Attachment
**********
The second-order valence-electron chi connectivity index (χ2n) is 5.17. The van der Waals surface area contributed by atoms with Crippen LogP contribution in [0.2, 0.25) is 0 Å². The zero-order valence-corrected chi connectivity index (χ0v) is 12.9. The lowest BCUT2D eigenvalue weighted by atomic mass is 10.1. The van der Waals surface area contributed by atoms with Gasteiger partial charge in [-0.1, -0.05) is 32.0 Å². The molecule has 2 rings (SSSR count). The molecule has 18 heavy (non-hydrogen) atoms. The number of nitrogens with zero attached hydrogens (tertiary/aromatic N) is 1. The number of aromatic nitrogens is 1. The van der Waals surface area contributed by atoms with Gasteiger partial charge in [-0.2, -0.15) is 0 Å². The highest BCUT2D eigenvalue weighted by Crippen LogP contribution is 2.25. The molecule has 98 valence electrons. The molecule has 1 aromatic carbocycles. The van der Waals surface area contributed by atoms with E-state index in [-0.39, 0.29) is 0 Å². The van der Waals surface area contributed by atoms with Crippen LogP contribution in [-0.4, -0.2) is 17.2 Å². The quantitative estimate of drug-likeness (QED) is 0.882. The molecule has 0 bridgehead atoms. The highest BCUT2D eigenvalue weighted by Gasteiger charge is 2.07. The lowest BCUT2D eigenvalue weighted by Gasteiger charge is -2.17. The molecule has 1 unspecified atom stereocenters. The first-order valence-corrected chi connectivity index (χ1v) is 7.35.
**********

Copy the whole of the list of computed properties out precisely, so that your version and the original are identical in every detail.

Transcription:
The second-order valence-electron chi connectivity index (χ2n) is 5.17. The van der Waals surface area contributed by atoms with Crippen LogP contribution in [0.2, 0.25) is 0 Å². The zero-order valence-corrected chi connectivity index (χ0v) is 12.9. The lowest BCUT2D eigenvalue weighted by atomic mass is 10.1. The van der Waals surface area contributed by atoms with Gasteiger partial charge in [-0.1, -0.05) is 32.0 Å². The molecule has 2 rings (SSSR count). The molecule has 18 heavy (non-hydrogen) atoms. The number of nitrogens with zero attached hydrogens (tertiary/aromatic N) is 1. The number of aromatic nitrogens is 1. The van der Waals surface area contributed by atoms with Gasteiger partial charge in [-0.2, -0.15) is 0 Å². The highest BCUT2D eigenvalue weighted by Crippen LogP contribution is 2.25. The molecule has 98 valence electrons. The molecule has 1 aromatic carbocycles. The van der Waals surface area contributed by atoms with E-state index in [-0.39, 0.29) is 0 Å². The van der Waals surface area contributed by atoms with Crippen LogP contribution in [-0.4, -0.2) is 17.2 Å². The quantitative estimate of drug-likeness (QED) is 0.882. The molecule has 0 bridgehead atoms. The highest BCUT2D eigenvalue weighted by Gasteiger charge is 2.07. The lowest BCUT2D eigenvalue weighted by Gasteiger charge is -2.17. The molecule has 1 unspecified atom stereocenters. The first-order valence-corrected chi connectivity index (χ1v) is 7.35.